T-Mobile(s tmus) CEO John Legere and CTO Neville Ray got up on stage at CES on Wednesday and made the claim that with 17.8 Mbps of downlink speed they now run the fastest LTE network in the country. If they had made that statement a few months ago or a year from now, there would have been no doubt in mind that they were right. But today I think they’re engaging in some selective number picking.
T-Mobile’s networks today would beat any other U.S. operator’s network hands down if they traveled backwards in time a few months. Then T-Mobile, Verizon Wireless(s vz)(s vod) and AT&T(s t) all had networks of comparable bandwidth, and by virtue of the fact that T-Mobile’s is still relatively unloaded, its customers would have experienced speeds far in excess of what Ma Bell and Big Red could provide.
But in the interim Verizon has launched its LTE monster in major markets across the country, doubling or tripling its network capacity and in many markets doubling its potential 4G speeds. There have been no comprehensive speed tests on the new network yet, but initial reports in NYC showed it clocking 80 Mbps. As the network becomes loaded, average speeds will be less, but certainly higher than the 14.3 Mbps T-Mobile is giving Verizon credit for.
Based on the description Ray gave at CES, though, I don’t get the impression T-Mobile sampled any of these new Verizon networks in its analysis of Ookla’s Speedtest.net results. Ray did mention Verizon’s new souped-up networks in his talk, but he pointed out that only newer Verizon smartphones could access that new network. Meanwhile, Ray said all T-Mobile LTE phones could support its top speeds.
That’s true. At the end of the year of about 20 percent of Verizon’s smartphone base could access it’s improved networks, but these aren’t insignificant devices – including the iPhone(a aapl) 5s and 5c, the Samsung Galaxy S4, the Motorola(s goog) Droid Maxx, Mini and Ultra – and the list is growing quickly.
Ray’s point that Verizon has left millions of customers with older smartphones in the lurch, though, is a bit disingenuous. T-Mobile’s network has only been live since March. By default all of T-Mobile’s LTE handsets are new. You could make the argument that there are still millions of T-Mobile customers with only year-old HSPA+ handsets that can’t access its new LTE networks, and that those customers are just as screwed as Verizon’s. Ray can’t just ignore Verizon’s massive network upgrade simply because it suits T-Mobile’s marketing purposes.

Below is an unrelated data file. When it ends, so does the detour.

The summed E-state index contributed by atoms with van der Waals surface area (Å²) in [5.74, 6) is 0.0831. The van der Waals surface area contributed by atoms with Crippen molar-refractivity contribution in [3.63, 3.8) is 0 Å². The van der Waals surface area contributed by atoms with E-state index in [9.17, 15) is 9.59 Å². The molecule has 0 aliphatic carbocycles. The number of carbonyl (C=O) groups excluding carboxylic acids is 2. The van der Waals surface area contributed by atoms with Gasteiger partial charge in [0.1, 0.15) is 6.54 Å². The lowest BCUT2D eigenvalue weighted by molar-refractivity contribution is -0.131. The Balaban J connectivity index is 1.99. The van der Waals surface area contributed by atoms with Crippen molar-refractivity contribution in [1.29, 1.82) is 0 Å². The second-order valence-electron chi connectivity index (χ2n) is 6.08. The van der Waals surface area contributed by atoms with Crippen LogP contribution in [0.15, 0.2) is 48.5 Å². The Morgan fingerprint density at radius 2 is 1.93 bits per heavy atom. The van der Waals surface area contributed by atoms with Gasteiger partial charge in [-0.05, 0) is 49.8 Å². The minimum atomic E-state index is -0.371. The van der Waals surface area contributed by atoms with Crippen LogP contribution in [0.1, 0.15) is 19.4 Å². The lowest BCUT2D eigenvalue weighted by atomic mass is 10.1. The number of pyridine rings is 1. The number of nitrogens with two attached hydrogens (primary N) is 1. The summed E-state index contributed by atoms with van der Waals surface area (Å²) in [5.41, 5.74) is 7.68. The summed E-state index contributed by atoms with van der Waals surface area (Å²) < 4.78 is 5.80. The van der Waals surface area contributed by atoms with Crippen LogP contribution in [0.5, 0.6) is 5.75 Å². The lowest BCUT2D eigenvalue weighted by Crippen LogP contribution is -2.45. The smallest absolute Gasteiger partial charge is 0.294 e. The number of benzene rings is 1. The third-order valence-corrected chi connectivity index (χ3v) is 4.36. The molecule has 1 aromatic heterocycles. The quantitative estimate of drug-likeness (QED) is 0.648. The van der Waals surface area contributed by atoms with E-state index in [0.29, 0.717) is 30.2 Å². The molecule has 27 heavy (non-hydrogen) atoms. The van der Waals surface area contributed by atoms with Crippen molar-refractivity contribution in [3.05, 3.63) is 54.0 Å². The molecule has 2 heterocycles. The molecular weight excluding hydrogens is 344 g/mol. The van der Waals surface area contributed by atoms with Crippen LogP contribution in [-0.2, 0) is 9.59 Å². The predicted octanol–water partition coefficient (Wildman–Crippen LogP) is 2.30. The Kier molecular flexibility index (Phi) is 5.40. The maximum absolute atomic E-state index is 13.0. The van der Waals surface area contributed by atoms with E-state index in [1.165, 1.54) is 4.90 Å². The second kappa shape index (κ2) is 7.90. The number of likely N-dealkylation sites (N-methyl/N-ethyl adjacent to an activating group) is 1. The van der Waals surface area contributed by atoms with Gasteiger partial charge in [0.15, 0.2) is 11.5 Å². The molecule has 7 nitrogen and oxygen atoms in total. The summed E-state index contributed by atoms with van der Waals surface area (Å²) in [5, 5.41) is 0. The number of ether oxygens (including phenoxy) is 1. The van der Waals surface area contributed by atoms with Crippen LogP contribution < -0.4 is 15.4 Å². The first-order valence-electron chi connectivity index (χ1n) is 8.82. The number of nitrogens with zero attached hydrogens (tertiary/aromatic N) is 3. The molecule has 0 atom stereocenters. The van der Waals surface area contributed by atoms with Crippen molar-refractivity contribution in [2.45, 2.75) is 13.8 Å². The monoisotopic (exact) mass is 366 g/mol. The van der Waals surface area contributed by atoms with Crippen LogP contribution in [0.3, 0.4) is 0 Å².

If you’re looking for speed, you’ll get no argument from me that T-Mobile has one of the fastest networks in the country. In some places and on many devices it probably has the fastest. But if you’re the type of person who absolutely needs to have the fastest connection, you’re likely also the type of person who has the latest and greatest phone. And if that’s the case you’re most likely going to find that fastest connection on a Verizon network. At least you will today.
Over the next year, T-Mobile is deploying an LTE monster of its own — it’s already live in Dallas — and once it’s live all are bets are off. That network will host 40 MHz of spectrum in 22 of the countries 25 largest markets, making it the same size of Verizon’s new LTE beast. Given T-Mobile is much smaller than Verizon, though, it will have far fewer customers vying for that bandwidth. T-Mobile is practically a shoe-in to assume that speed crown.
T-Mobile has set itself up as an anti-carrier, defining itself by what other carriers are not. I applaud its chutzpah, but that attitude has also led it to make carnival barker-like statements such as today’s: We’re fast while those other peckers are just slow! (Legere actually used the word “pecker.”) If T-Mobile wants to ignore the subtleties of today’s networks, that’s fine — everyone else does — but it should at least wait until its arguments are airtight before making them.